and, assuming I started in /Bill/files I would now be in /Bill.

Ok, now you can wander the system "cat"'ing around and whatnot.  If a file 
doesn't "cat", try just typing it's name, that will execute it if you have the
privileges.  Try typing "admin" or "ua" if you are a superuser nad maybe you'll
be able to create users or other interesting things.  You may not be able to 
cat a file or run it because you lack access permissions.  What are they? Read 
on!

Access Permissions
------------------
 access permissions:  permissions:  mode:  owner:  
owner/group/others:  read/write/execute

As the user of a UNIX system, you can decide who can read, write,
and  execute the files and directories that you own.   You are
usually the owner of files and directories that you have created in
your login directory and in the "subdirectories"* in your login
directory.  You may also own files in other peoples' directories.
You control the use of your files and directories by specifying the
access permissions, also called the mode, for each. You can  specify
different access permissions for yourself, your "group"*, and the
other users of the system. Permission to read allows the user to
read the contents of the file. Write permission allows the user to
change the file and execute permission enables the user to execute
the program within the file. 

	ls -l

prints the access permissions for each file and directory in the
current directory.   The sample listing below shows the mode of the
file (preceded by a -), the number of "links"*, the owner,  the
"group ID"*, the size in characters, the date and time the file
was last modified, and the "filename"*.

	-rwxr-x--x  1 sandy  12345  128  Oct  9  9:32  lock 

If this were a listing for a directory, the hyphen (-) would be
replaced by the letter d. The owner of the file "lock" can read,
write and execute the file, the group can read and execute it, and
the others can only execute it. You can change the mode of your
files and directories by using the change mode command, chmod.   

Other interesting places to look are in the directories assigned to the users 
on the Unix system, often their files will contain some useful information.
Also try going into the /uucp directory or looking for any uucp dir anywhere as
it may contain phone numbers to other Unix systems or other "goodies".


The *: asterisk 
---------------
In the shell, an asterisk matches any "string"* of characters in
a "filename"* on a command line. The command

	rm temp*

removes all files from the current working directory that begin with
the string "temp".  Files like "temp", "temp1", "temp.1", and
"temp.save" would all be deleted.  An asterisk alone matches any
filename in the current working directory except  those beginning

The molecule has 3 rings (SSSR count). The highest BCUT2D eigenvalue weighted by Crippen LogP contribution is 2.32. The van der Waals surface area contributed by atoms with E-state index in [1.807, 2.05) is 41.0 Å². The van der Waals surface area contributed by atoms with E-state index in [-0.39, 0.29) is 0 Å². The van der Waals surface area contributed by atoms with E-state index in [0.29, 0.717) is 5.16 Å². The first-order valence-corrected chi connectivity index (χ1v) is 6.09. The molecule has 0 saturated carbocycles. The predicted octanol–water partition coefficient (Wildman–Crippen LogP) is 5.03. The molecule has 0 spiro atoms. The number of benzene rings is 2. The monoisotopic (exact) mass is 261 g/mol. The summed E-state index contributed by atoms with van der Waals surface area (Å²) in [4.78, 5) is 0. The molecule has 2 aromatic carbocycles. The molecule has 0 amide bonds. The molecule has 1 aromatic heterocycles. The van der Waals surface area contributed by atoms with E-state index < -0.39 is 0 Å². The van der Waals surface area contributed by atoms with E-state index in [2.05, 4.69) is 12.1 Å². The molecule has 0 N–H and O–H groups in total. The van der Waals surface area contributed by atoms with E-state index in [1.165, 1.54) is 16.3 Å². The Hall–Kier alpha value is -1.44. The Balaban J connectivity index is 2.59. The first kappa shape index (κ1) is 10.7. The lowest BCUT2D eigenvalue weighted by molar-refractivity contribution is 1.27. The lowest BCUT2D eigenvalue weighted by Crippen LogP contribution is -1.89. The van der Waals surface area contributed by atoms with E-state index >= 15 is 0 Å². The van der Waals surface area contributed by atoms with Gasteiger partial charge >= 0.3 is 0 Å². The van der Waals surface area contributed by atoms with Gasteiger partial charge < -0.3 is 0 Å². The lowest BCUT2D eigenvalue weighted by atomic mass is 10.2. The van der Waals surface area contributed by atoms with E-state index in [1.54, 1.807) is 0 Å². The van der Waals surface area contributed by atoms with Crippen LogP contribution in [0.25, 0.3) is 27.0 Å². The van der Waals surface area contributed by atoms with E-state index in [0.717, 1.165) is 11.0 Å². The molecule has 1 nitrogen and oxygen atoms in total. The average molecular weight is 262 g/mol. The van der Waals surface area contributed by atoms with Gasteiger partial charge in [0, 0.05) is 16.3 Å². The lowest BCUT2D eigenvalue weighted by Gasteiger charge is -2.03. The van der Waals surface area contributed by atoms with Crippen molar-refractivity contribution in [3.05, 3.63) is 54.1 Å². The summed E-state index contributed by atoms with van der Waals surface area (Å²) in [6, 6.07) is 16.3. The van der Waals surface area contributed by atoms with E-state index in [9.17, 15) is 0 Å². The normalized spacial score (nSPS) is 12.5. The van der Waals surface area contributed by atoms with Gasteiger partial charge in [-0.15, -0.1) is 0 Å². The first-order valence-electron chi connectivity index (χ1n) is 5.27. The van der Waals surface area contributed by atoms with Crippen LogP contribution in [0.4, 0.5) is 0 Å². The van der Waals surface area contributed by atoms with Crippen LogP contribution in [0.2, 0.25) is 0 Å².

with "dot (.)"*.  For example,

	rm *

removes all the files in your directory except for the dot (.)files.

Finally, typing help at the unix prompt may bring up a help manual that is 
usually quite well done and will help you if you are stuck or wish to explore
in more depth the commands I didn't go into.

Hmm, what else? I can't think of much more right now that would help you much
more, in this file I think I've covered everything that should get you well on
your way towards becoming a unix hacker.  Once you've got this, start reading
files on "Unix Shells", "Scripts", and ask around A LOT.  Ah, I just remembered
something.  To get help on a command, type "man <command>" or "whatis <command>
" and you may find out.  Also, a lot of Unix's have a built in Help feature 
somewhere, try to get to it.  

Part VII:  A Few Final Words
----------------------------
	If you manage to get onto a Unix system, don't screw it up.  Unix is a 
great operating system, and fun to learn on and have other people learn on.
Don't become a superuser and delete everything or other things, it's just not
worth it.  Also, don't make a use called "Hacker" or "Shadow 1" or something,
that's a blatant giveaway.  Put an account a little out of the way directory,
and create user level accounts if you must, and perhaps just 1 super user
level.  I can't think of much more to say on the basics, though I probably left
some important things out....nobody's perfect.  I hope you enjoyed the file and
I can be found on the following boards:

The Private Connection
The Undergraduates Lounge
Quick Shop
Phreak Klass 2600
The Brewery
The Works
Slaughterhouse 5, Holovision Network Node 1
Spock's Brain

Special Thanks to:  The Prophet, for his excellent file:  Unix Use and Security
From the Ground Up.

The End, good luck, enjoy yourself, and don't get caught!

                                 Lord Lawless
                               Phortune 500/BOD

	    --This has been a Lord Lawless Presentation, (C) 1987.--